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Open Orthop J. 2013; 7: 562–581.
Published online Sep 20, 2013. doi:  10.2174/1874325001307010562
PMCID: PMC3806030
Suppl 4
Physician-Delivered Injection Therapies for Mechanical Neck Disorders: A Systematic Review Update (Non-Oral, Non-Intravenous Pharmacological Interventions for Neck Pain)
Anita R. Gross,*1 Paul M. Peloso,2 Erin Galway,1 Neenah Navasero,1 Karis Van Essen,1 Nadine Graham,1 Charlie H Goldsmith,3 Wisam Gzeer,1 Qiyun Shi,4 and Ted and COG Haines1 §
1McMaster University, Hamilton, Canada
2Merck, Kenilworth, NJ, USA
3Simon Fraser University, Burnaby, Canada
4Western University, London, Canada
*Address correspondence to this author at the McMaster University, School of Rehabilitation Science, IAHS, 1400 Main Street West, 4th Floor, Hamilton, ON, L8S 1C7, Canada; Tel: 905-577-0098; Fax: 905-577-0603; E-mail: grossa/at/mcmaster.ca
§COG, Cervical Overview Group is an international research group that conducts and maintains systematic reviews for neck pain.
Received April 25, 2013; Revised May 28, 2013; Accepted May 28, 2013.
Background:
Controversy persists regarding medicinal injections for mechanical neck disorders (MNDs).
Objectives:
To determine the effectiveness of physician-delivered injections on pain, function/disability, quality of life, global perceived effect and patient satisfaction for adults with MNDs.
Search Methods:
We updated our previous searches of CENTRAL, MEDLINE and EMBASE from December 2006 through to March 2012.
Selection Criteria:
We included randomized controlled trials of adults with neck disorders treated by physician-delivered injection therapies.
Data Collection and Analysis:
Two authors independently selected articles, abstracted data and assessed methodological quality. When clinical heterogeneity was absent, we combined studies using random-effects models.
Results:
We included 12 trials (667 participants). No high or moderate quality studies were found with evidence of benefit over control. Moderate quality evidence suggests little or no difference in pain or function/disability between nerve block injection of steroid and bupivacaine vs bupivacaine alone at short, intermediate and long-term for chronic neck pain. We found limited very low quality evidence of an effect on pain with intramuscular lidocaine vs control for chronic myofascial neck pain. Two low quality studies showed an effect on pain with anaesthetic nerve block vs saline immediately post treatment and in the short-term. All other studies were of low or very low quality with no evidence of benefit over controls.
Authors' Conclusions:
Current evidence does not confirm the effectiveness of IM-lidocaine injection for chronic mechanical neck pain nor anaesthetic nerve block for cervicogenic headache. There is moderate evidence of no benefit for steroid blocks vs controls for mechanical neck pain.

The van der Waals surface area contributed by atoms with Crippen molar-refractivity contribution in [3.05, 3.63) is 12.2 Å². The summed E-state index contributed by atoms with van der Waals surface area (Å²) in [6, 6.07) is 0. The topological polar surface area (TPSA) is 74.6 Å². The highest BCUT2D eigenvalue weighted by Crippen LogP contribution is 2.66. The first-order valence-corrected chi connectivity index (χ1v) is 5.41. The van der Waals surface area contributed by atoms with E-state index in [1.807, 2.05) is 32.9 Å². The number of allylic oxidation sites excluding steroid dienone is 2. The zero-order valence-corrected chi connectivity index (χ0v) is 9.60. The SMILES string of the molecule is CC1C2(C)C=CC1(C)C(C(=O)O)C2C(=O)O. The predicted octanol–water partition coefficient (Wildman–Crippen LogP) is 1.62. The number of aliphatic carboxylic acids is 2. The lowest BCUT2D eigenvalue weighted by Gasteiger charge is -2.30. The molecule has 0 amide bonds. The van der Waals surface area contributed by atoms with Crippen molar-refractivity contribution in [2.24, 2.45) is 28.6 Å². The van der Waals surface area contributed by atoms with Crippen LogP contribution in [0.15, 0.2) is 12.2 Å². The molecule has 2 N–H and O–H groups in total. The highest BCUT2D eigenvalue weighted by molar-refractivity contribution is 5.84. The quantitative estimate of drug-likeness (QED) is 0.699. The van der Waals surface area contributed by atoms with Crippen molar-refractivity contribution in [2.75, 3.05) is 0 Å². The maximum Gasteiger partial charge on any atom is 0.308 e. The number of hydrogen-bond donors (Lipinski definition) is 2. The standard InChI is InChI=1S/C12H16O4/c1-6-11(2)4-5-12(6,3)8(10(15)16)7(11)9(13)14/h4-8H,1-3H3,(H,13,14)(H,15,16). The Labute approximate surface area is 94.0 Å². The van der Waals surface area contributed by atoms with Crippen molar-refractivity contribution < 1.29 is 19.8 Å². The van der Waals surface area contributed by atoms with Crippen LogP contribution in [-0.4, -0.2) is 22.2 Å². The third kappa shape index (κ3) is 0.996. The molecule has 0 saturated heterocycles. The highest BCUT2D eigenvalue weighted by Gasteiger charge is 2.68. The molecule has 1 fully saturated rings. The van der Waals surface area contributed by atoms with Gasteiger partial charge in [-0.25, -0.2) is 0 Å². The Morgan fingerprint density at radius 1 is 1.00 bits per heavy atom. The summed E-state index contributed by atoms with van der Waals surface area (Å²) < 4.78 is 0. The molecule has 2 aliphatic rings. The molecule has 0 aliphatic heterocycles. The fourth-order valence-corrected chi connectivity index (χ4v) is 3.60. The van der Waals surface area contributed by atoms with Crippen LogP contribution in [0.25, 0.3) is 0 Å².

Keywords: Injections, neck, pain, systematic review, meta-analysis.
Neck disorders are common and can be disabling and costly [1, 2]. The prevalence of neck pain in the general population varies from 146 to 213 per 1000 people [2]. The prevalence of neck pain is higher in women and increases with age with a peak between 30 to 45 years [1, 3-5]. Subjects reporting neck pain in the previous year also reported recurrence in 93.7% [5]. Each year 0.6% of adults living in Saskatchewan, Canada reported developing disabling neck pain and 37.3% of patients report persistent pain [6]. Twenty-four to 50% of people have persistent symptoms 12 months after a motor vehicle accident [7, 8]. It appears that women and those with a depressed mood have a higher risk of developing persistent widespread pain following whiplash associated disorder (WAD) [9]. Neck pain accounts for approximately 11.3% of all Workplace Safety and Insurance Board lost time claims in Ontario [1]. In the United States total health care costs for neck pain were estimated to be $686 million in 1996 dollars [10]. Physician-delivered injections are often used to treat mechanical neck pain presenting with or without radicular symptoms. These can include several routes, including subcutaneous, intramuscular, intra-articiular, intera-thecal, etc. However evidence for the safest and most effective injections is lacking [11].
Description of the Condition
In this review we considered patients with mechanical neck disorders (MNDs) including neck related diagnoses of: sprains and strains, WAD, neck pain associated with work related injury, neck pain associated with myofascial pain, neck pain with associated degenerative changes, and headaches of cervicogenic origin. Mechanical neck disorders can be classified as specific or non-specific neck pain. Specific neck pain results from an identifiable pain generating mechanism such as the intervertebral disc, cervical facet joints, and nerve root dura. It may present with radicular pain, somatic pain including discogenic pain and facet joint pain. Non-specific neck pain has no identifiable aetiology although it should be aggravated by neck movements. There are many possible sources of non-specific neck pain including but not limited to intervertebral disc, cervical facet joints, atlanto-axial and atlanto-occipital joints, ligaments, fascia, muscles and nerve root dura. We classified the mechanical neck pain duration as acute if it was present for less than 30 days, subacute if it was present between 30 and 90 days or chronic if it was present for longer than 90 days.
Description of the Intervention and how it Might Work